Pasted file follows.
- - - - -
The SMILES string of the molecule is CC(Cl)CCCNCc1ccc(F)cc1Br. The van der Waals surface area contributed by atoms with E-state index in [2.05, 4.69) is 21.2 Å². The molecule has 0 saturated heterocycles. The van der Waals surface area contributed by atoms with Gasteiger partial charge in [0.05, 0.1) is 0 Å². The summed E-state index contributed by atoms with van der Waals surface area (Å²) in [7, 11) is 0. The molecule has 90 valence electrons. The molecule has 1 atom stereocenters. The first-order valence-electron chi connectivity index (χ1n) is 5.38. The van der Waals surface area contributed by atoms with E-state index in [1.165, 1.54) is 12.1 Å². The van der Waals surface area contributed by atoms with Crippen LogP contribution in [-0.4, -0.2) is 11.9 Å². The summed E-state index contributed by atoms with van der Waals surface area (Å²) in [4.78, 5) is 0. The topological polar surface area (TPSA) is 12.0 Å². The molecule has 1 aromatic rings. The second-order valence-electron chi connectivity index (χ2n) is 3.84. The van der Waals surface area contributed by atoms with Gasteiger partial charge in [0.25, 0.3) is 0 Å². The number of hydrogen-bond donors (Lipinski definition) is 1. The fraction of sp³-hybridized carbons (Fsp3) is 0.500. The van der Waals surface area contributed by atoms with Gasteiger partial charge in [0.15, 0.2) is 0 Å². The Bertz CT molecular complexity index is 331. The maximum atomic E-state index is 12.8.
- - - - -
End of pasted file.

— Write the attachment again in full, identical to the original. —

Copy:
The SMILES string of the molecule is CC(Cl)CCCNCc1ccc(F)cc1Br. The van der Waals surface area contributed by atoms with E-state index in [2.05, 4.69) is 21.2 Å². The molecule has 0 saturated heterocycles. The van der Waals surface area contributed by atoms with Gasteiger partial charge in [0.05, 0.1) is 0 Å². The summed E-state index contributed by atoms with van der Waals surface area (Å²) in [7, 11) is 0. The molecule has 90 valence electrons. The molecule has 1 atom stereocenters. The first-order valence-electron chi connectivity index (χ1n) is 5.38. The van der Waals surface area contributed by atoms with E-state index in [1.165, 1.54) is 12.1 Å². The van der Waals surface area contributed by atoms with Crippen LogP contribution in [-0.4, -0.2) is 11.9 Å². The summed E-state index contributed by atoms with van der Waals surface area (Å²) in [4.78, 5) is 0. The topological polar surface area (TPSA) is 12.0 Å². The molecule has 1 aromatic rings. The second-order valence-electron chi connectivity index (χ2n) is 3.84. The van der Waals surface area contributed by atoms with Gasteiger partial charge in [0.25, 0.3) is 0 Å². The number of hydrogen-bond donors (Lipinski definition) is 1. The fraction of sp³-hybridized carbons (Fsp3) is 0.500. The van der Waals surface area contributed by atoms with Gasteiger partial charge in [0.15, 0.2) is 0 Å². The Bertz CT molecular complexity index is 331. The maximum atomic E-state index is 12.8.